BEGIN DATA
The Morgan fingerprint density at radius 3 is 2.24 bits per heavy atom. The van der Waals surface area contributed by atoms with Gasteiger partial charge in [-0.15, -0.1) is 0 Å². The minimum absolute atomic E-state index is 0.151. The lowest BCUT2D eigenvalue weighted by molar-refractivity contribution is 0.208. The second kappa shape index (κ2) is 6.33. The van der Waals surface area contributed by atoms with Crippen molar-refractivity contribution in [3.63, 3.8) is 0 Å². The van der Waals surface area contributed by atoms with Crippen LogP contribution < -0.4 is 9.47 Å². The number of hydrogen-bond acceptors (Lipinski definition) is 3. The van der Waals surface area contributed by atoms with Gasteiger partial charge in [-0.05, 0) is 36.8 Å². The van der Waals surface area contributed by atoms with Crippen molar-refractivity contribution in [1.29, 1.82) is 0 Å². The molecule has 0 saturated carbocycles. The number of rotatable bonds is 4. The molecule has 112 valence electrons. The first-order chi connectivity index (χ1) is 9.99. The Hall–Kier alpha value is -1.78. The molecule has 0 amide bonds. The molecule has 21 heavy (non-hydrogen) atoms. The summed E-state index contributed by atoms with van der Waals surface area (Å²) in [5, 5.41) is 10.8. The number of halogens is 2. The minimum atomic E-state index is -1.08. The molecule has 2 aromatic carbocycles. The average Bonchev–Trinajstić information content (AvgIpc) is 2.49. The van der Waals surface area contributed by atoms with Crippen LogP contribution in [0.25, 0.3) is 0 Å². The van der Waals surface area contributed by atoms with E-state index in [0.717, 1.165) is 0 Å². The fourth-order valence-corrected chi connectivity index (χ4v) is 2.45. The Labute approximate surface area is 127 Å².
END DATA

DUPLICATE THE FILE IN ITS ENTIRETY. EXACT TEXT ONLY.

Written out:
The Morgan fingerprint density at radius 3 is 2.24 bits per heavy atom. The van der Waals surface area contributed by atoms with Gasteiger partial charge in [-0.15, -0.1) is 0 Å². The minimum absolute atomic E-state index is 0.151. The lowest BCUT2D eigenvalue weighted by molar-refractivity contribution is 0.208. The second kappa shape index (κ2) is 6.33. The van der Waals surface area contributed by atoms with Crippen molar-refractivity contribution in [3.63, 3.8) is 0 Å². The van der Waals surface area contributed by atoms with Crippen LogP contribution < -0.4 is 9.47 Å². The number of hydrogen-bond acceptors (Lipinski definition) is 3. The van der Waals surface area contributed by atoms with Gasteiger partial charge in [-0.05, 0) is 36.8 Å². The van der Waals surface area contributed by atoms with Crippen molar-refractivity contribution in [1.29, 1.82) is 0 Å². The molecule has 0 saturated carbocycles. The number of rotatable bonds is 4. The molecule has 112 valence electrons. The first-order chi connectivity index (χ1) is 9.99. The Hall–Kier alpha value is -1.78. The molecule has 0 amide bonds. The molecule has 21 heavy (non-hydrogen) atoms. The summed E-state index contributed by atoms with van der Waals surface area (Å²) in [5, 5.41) is 10.8. The number of halogens is 2. The minimum atomic E-state index is -1.08. The molecule has 2 aromatic carbocycles. The average Bonchev–Trinajstić information content (AvgIpc) is 2.49. The van der Waals surface area contributed by atoms with Crippen LogP contribution in [0.25, 0.3) is 0 Å². The van der Waals surface area contributed by atoms with E-state index in [0.717, 1.165) is 0 Å². The fourth-order valence-corrected chi connectivity index (χ4v) is 2.45. The Labute approximate surface area is 127 Å².